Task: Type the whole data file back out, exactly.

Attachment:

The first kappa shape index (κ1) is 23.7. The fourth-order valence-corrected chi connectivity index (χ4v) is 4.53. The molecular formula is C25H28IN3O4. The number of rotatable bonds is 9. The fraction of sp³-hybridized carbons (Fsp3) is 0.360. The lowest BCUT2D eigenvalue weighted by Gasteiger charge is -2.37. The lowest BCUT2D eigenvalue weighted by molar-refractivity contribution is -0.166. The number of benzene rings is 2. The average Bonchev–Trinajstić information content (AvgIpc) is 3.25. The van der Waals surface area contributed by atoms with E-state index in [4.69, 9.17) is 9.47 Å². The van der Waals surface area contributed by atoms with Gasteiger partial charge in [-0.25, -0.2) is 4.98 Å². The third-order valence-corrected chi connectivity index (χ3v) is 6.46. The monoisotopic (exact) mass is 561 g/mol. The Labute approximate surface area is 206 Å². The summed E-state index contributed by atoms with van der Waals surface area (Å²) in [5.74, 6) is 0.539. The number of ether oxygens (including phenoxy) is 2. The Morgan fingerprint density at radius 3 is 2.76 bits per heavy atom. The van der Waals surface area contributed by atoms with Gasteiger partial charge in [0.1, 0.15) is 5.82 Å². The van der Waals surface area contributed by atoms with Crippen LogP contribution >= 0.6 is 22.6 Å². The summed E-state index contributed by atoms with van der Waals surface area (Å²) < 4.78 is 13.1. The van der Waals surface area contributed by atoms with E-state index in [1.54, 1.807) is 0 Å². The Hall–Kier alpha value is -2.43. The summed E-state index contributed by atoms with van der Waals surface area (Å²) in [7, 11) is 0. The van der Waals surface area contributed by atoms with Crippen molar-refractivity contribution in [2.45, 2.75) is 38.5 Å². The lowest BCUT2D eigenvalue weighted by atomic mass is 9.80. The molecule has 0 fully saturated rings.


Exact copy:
The first kappa shape index (κ1) is 23.7. The fourth-order valence-corrected chi connectivity index (χ4v) is 4.53. The molecular formula is C25H28IN3O4. The number of rotatable bonds is 9. The fraction of sp³-hybridized carbons (Fsp3) is 0.360. The lowest BCUT2D eigenvalue weighted by Gasteiger charge is -2.37. The lowest BCUT2D eigenvalue weighted by molar-refractivity contribution is -0.166. The number of benzene rings is 2. The average Bonchev–Trinajstić information content (AvgIpc) is 3.25. The van der Waals surface area contributed by atoms with E-state index in [4.69, 9.17) is 9.47 Å². The van der Waals surface area contributed by atoms with Gasteiger partial charge in [-0.25, -0.2) is 4.98 Å². The third-order valence-corrected chi connectivity index (χ3v) is 6.46. The monoisotopic (exact) mass is 561 g/mol. The Labute approximate surface area is 206 Å². The summed E-state index contributed by atoms with van der Waals surface area (Å²) in [5.74, 6) is 0.539. The number of ether oxygens (including phenoxy) is 2. The Morgan fingerprint density at radius 3 is 2.76 bits per heavy atom. The van der Waals surface area contributed by atoms with Gasteiger partial charge in [0.1, 0.15) is 5.82 Å². The van der Waals surface area contributed by atoms with Crippen LogP contribution >= 0.6 is 22.6 Å². The summed E-state index contributed by atoms with van der Waals surface area (Å²) < 4.78 is 13.1. The van der Waals surface area contributed by atoms with E-state index in [1.54, 1.807) is 0 Å². The Hall–Kier alpha value is -2.43. The summed E-state index contributed by atoms with van der Waals surface area (Å²) in [7, 11) is 0. The van der Waals surface area contributed by atoms with Crippen molar-refractivity contribution in [2.45, 2.75) is 38.5 Å². The lowest BCUT2D eigenvalue weighted by atomic mass is 9.80. The molecule has 0 fully saturated rings.